On this sample application, I calibrated the right image using the left image as a reference. So, you can see that the right image before calibration is a little reddish and once it has been processed, it’s clearer and corresponds really well to the one on the left !
Mission cleared !

Oh, I must mention though, that it runs quite slowly on my computer configuration as all this is running on a virtual machine. The VM runs on my 2007 Dell Inspiron 1520 laptop which begins to lack some processing capacity…
I’m currently considering buying a desktop computer with some « hardcore gamer » features… The problem is that it’s quite expensive… Hard choice !

Stereo matching – first trials

We now have the webcam images, left and right. Let’s apply the stereo matchnig algorithm.

Beforehand

Before doing anything, we first have to calibrate the webcams.
I tried a little without to see what it really does when there’s no calibration : it works, but the results depend on how well you manually turned the webcams to have the images aligned.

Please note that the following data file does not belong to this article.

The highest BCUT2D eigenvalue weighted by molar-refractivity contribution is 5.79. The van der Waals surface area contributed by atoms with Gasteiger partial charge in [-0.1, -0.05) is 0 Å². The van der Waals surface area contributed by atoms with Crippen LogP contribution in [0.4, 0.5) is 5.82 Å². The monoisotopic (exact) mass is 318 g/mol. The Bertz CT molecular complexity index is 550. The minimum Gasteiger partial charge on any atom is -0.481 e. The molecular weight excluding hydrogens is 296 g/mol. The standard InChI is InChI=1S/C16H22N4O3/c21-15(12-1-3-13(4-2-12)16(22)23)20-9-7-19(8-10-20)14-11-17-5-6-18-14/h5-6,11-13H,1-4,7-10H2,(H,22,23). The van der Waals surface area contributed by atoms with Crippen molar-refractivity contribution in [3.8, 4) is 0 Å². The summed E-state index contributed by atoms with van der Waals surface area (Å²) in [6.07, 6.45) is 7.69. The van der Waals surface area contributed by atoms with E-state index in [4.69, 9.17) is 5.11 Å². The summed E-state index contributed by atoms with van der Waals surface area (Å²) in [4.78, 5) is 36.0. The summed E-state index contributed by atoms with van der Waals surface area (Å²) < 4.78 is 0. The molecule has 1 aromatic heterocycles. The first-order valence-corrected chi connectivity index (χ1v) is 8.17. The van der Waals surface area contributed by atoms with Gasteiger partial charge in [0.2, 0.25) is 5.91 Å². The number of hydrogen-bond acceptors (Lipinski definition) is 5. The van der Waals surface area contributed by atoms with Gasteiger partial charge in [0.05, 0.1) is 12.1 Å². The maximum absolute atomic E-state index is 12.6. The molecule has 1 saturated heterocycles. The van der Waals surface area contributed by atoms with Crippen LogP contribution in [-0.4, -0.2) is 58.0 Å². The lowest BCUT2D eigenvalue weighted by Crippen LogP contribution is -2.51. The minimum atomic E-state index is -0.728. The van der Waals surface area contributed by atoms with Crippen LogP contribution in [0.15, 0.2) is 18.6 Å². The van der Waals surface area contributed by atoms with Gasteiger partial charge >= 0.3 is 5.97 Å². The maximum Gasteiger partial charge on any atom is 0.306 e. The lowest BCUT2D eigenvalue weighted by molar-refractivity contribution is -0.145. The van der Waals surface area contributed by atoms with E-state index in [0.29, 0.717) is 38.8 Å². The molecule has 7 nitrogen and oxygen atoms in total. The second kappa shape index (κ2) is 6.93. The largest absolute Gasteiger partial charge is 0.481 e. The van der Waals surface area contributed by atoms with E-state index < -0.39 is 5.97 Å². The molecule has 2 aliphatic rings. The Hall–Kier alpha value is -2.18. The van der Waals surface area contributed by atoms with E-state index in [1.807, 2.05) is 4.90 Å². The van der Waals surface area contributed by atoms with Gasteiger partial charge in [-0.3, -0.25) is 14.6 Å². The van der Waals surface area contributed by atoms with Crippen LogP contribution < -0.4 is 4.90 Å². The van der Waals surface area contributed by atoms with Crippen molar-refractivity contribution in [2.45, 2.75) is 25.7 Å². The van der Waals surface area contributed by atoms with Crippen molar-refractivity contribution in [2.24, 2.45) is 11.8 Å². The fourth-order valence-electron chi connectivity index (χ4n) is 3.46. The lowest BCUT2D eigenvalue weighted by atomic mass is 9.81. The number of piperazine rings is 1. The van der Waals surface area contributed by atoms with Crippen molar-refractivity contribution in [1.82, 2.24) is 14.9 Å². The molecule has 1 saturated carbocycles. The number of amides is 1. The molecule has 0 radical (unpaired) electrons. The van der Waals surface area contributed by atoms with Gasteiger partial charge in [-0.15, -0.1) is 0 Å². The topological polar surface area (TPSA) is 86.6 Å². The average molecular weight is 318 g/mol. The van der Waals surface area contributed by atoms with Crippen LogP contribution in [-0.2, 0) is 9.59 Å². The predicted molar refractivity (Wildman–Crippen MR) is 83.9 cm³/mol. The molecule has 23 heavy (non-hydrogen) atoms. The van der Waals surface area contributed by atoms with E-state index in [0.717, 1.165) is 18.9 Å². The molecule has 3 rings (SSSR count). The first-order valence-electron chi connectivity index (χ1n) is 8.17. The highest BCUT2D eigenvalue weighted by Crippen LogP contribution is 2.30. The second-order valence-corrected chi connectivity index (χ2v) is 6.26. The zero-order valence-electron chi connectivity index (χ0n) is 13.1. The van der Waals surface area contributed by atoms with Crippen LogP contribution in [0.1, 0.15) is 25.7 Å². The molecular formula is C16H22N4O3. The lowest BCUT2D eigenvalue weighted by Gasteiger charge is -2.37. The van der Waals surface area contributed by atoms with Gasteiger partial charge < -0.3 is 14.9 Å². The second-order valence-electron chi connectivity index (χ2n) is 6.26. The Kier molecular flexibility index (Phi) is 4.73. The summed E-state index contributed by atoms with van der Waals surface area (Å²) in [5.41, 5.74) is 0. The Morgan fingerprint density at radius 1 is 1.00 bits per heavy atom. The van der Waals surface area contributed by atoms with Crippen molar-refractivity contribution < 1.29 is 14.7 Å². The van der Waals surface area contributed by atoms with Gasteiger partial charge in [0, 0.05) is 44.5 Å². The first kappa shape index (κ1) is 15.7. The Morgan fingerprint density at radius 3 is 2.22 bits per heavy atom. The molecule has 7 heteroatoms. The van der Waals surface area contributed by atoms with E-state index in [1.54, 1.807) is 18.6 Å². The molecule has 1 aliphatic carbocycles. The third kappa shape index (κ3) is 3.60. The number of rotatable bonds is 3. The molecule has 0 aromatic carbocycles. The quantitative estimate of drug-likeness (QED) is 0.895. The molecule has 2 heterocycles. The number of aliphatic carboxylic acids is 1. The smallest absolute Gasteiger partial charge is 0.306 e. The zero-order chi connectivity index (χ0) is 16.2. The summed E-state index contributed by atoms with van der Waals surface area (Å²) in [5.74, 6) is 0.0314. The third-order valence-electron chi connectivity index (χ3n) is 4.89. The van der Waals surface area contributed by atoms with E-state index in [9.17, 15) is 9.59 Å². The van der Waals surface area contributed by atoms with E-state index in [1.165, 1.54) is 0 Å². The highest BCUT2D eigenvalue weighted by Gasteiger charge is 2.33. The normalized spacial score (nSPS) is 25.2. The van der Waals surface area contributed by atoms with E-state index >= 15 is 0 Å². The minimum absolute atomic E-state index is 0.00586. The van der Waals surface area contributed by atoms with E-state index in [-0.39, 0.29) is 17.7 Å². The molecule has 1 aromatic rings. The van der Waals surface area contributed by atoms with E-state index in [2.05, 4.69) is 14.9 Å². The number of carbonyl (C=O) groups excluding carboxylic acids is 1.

It also greatly depends on how good the webcam lens are, since they deform the image. It’s not something you can clearly see by looking at the images.
It’s only once you run the calibration that you can figure out how distorted your images are and that’s quite astonishing !

So what calibration does ?
It runs some image modifications to map the images to a zone on which both images are perfectly planar and aligned.
It may require cropping a little your images because it gives some distorted borders as it applies a deformation algorithm on each image.
As an example, here is the output from the OpenCV stereo_match sample application.

Now, we have the assurance that both images we get from this algorithm are well calibrated and perfectly aligned. It makes a big difference on the resulting disparity map.

My implementation idea

As I explained, I need my webcams to be calibrated.